UFC Fight Night 107: Manuwa vs Anderson predictions

Corey Anderson prepares to enter the pctagon for a UFC 196 light heavyweight mixed martial arts match against Tom Lawlor, Saturday, March 5, 2016, in Las Vegas. (AP Photo/Eric Jamison)
(AP Photo/Eric Jamison)

Heading to London, England, the UFC brings some of the most entertaining European talent it has on the roster.

Will Makwan Amirkhani make another statement at 145 pounds? Can Brad Pickett turn back the clock in his last fight? Will Gunnar Nelson stop Alan Jouban’s winning streak? Will Jimi Manuwa or Corey Anderson advance toward the top of the light heavyweight mountain?

We try to answer these questions in our latest set of predictions for UFC Fight Night 107.

  • Lansberg def. Pudilova via decision
  • Askham def. Scott via decision
  • Entwistle def. Johns via submission
  • Breese def. Bamgbose via TKO
  • Diakiese def. Packalen via decision
  • Luque def. Edwards via decision
  • Johnson def. Omielanczuk via decision
  • Steward def. Barroso via TKO
  • Duffy def. Madadi via TKO

Arnold Allen vs. Makwan Amirkhani

While he made his debut with an eight-second flying-knee KO, the charismatic Finland native is known more for his abilities as a grappler. Allen, meanwhile, has been considered more of a striker thus far into his MMA career, picking up 45 percent of his victories by way of knockout or TKO.

Amirkhani has yet to prove himself against a top-level talent; and he won’t get the chance to do so here. More experienced in terms of quantity of fights, quality of opponents and overall length of career, it’s difficult to not side with Amirkhani on this one.

Prediction: Amirkhani def. Allen via decision

Brad Pickett vs. Marlon Vera

From the moment Brad Pickett decided he wanted to retire in front of a home crowd, conventional wisdom would have led us to believe he was going to be given a relatively feasible task. That’s more or less what he got when originally matched up with a 36-year-old Henry Briones in London. Briones, however, has since been replaced by Marlon Vera, who comes into the fight on just one week’s notice. That, if anything, should make this as winnable a fight as possible for Pickett.

It’d be foolish to forget, however, how much Pickett has struggled over the last five years. “One Punch” is 3-7 over the course of his last 10, and a troubling 1-4 in his last five. A majority of those losses however, have come against top talent in Urijah Faber, Michael McDonald, Ian McCall, Thomas Almeida and Eddie Wineland. Marlon Vera, while 14 years younger than Pickett and wholly capable of winning, does not fall into the same category as the mean who’ve recently defeated him.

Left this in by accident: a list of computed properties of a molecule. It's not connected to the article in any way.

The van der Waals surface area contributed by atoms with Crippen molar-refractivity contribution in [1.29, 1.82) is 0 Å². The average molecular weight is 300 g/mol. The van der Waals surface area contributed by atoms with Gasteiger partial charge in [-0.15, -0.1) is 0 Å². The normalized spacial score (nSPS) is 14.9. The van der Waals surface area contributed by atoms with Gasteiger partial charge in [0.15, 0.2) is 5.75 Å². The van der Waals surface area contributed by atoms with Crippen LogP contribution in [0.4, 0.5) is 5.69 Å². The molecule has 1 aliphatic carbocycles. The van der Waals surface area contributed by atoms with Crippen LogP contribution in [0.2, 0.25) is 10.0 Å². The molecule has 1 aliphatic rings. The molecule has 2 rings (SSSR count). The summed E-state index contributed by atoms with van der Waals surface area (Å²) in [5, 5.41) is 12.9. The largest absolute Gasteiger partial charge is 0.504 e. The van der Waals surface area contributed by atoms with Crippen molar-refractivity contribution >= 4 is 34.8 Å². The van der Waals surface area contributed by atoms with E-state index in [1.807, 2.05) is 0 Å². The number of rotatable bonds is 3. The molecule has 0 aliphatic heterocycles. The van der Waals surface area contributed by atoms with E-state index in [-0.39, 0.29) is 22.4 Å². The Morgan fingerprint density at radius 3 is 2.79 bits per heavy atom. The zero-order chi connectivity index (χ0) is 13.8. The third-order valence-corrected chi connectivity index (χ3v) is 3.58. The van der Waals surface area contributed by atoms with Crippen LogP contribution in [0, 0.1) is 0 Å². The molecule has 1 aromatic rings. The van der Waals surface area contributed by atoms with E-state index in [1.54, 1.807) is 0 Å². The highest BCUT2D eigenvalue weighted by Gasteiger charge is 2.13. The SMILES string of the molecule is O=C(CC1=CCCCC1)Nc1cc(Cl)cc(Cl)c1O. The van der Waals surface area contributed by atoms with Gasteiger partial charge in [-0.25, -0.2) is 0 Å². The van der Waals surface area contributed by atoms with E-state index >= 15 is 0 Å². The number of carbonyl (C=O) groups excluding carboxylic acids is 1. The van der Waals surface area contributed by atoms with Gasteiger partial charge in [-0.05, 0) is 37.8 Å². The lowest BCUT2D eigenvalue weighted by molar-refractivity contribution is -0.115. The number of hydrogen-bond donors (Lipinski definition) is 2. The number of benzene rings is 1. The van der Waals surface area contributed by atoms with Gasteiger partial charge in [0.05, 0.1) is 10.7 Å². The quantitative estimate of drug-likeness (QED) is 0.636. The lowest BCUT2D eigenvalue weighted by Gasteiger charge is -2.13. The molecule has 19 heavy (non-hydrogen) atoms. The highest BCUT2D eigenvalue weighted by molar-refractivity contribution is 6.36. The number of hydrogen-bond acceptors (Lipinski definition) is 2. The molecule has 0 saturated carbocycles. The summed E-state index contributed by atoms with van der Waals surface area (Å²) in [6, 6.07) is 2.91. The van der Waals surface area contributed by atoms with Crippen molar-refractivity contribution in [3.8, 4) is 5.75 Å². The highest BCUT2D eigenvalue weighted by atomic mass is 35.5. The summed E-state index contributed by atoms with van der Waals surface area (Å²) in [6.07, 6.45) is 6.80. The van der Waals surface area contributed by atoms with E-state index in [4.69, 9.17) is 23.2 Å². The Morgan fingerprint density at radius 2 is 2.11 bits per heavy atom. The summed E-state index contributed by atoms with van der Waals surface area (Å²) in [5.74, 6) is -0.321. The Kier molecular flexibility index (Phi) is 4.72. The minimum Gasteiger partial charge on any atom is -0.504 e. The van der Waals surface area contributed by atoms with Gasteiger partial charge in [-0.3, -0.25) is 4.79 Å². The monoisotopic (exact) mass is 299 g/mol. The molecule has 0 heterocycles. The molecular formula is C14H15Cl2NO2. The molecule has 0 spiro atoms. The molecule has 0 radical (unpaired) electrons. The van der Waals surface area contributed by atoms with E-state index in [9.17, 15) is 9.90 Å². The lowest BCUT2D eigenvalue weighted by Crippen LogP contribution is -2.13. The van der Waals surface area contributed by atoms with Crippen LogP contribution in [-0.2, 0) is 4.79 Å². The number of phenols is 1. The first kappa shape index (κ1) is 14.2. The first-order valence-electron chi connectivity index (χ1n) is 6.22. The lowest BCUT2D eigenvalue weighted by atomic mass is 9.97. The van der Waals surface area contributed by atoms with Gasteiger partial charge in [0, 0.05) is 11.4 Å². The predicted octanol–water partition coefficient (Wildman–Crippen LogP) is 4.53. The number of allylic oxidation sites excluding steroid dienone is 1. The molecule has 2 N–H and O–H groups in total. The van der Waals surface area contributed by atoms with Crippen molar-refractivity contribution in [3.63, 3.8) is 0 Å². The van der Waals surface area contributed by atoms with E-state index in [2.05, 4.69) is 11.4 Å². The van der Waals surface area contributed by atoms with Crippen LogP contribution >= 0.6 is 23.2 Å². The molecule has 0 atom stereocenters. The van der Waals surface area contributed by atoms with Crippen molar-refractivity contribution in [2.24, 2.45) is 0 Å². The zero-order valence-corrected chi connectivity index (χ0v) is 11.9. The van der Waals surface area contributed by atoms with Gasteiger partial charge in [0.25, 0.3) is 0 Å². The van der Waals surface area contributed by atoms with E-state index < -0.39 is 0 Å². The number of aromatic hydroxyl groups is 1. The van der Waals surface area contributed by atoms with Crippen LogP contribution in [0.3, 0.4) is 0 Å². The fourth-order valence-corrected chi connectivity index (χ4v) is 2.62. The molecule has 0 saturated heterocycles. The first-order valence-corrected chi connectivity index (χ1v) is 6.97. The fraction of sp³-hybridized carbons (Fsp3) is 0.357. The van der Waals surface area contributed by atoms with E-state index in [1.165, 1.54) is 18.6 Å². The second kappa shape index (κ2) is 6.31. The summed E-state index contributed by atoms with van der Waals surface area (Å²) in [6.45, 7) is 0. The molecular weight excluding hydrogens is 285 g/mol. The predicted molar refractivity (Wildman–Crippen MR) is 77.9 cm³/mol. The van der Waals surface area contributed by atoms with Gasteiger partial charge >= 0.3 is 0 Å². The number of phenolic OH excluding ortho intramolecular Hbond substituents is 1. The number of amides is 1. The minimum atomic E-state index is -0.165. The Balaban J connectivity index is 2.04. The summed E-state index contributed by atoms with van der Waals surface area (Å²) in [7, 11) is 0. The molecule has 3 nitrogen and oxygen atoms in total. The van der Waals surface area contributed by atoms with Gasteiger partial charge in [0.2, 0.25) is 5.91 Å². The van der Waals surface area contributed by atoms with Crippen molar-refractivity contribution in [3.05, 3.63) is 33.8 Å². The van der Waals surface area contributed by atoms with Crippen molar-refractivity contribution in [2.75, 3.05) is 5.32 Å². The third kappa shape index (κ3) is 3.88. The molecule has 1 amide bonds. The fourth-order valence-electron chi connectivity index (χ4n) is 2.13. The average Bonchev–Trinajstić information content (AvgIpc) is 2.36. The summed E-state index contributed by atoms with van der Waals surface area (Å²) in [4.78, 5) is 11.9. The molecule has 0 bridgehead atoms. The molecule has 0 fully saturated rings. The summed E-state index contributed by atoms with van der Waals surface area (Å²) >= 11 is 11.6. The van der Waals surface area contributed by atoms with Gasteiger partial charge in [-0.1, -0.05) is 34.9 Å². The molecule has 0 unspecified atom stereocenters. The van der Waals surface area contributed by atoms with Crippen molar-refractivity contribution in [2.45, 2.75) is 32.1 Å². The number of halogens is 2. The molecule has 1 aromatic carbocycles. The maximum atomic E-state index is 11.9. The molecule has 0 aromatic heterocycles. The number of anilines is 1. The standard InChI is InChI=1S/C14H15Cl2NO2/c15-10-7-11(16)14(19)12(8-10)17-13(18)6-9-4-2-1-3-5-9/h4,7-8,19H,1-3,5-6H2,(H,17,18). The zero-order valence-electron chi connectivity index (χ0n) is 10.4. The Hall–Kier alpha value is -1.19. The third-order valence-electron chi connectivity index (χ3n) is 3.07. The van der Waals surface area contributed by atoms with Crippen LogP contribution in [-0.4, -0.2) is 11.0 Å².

Prediction: Pickett def. Vera via decision

Gunnar Nelson vs. Alan Jouban

Nelson has been one of the more exciting prospects in the UFC’s welterweight division over the years; both because of his relationship with training partner Conor McGregor and his actual abilities inside the cage. He’s got a fluid method of striking, and some of the better grappling (but nowhere near the best; re: Demian Maia) we’ve seen in the welterweight division. He smothers his opponents and, most importantly, he finishes fights.

Jouban, meanwhile, has been on somewhat of a tear as of late. He defeated former Titan FC welterweight Belal Muhammad and rising welterweight prospect Mike Perry in consecutive fights — mainly be being the more intelligent fighter inside the cage. Jouban is a particularly tall welterweight, and is often more than capable of using his range to frustrate opponents. His last loss came to Albert Tumenov, who coincidentally went on to lose to Nelson some months later.

Nelson will easily have the advantage if the fight gets to the ground, but Jouban’s size and footwork may be something to focus on as well.

Prediction: Nelson def. Jouban via submission

Jimi Manuwa vs. Corey Anderson

These headliners are a mere two spots away from one another in the rankings. A majority of the available betting odds have Manuwa and Anderson pegged to be as much of a toss-up as you’ll find in the sport these days. It’s not so much that we anticipate this fight to be close, as much as we aren’t entirely sure whose skill set is going to supersede the other’s.

Manuwa may be the second-strongest puncher in this division, having knocked out his opponent in 88 percent of his victories. He’s inarguably the division’s best pure boxer, and doesn’t make much of an effort to hide what his plans are going to be time in and time out. Only three men have been able to withstand the punching power of “Poster Boy”: Alexander Gustafssson, Anthony Johnson and Jan Blachowicz. The rest (save for one who lost by submission) have fallen victim to the violence.

Anderson, while naturally possessing some power in his hands as a light heavyweight, isn’t a knockout artist by any means. What he lacks in punching power and technique, however, he makes up in his abilities as a wrestler. A total of 44 percent of Anderson’s victories have come via knockout or TKO; the remaining 66 percent fall in the decision category — most of which were predicated on his ability to smother his opponent against the cage or on the canvas.

I do believe Anderson can bring Manuwa down, but I have to side with the Englishman’s ability to knock Anderson out when the fight goes back to the feet.

Prediction: Manuwa def. Anderson via TKO

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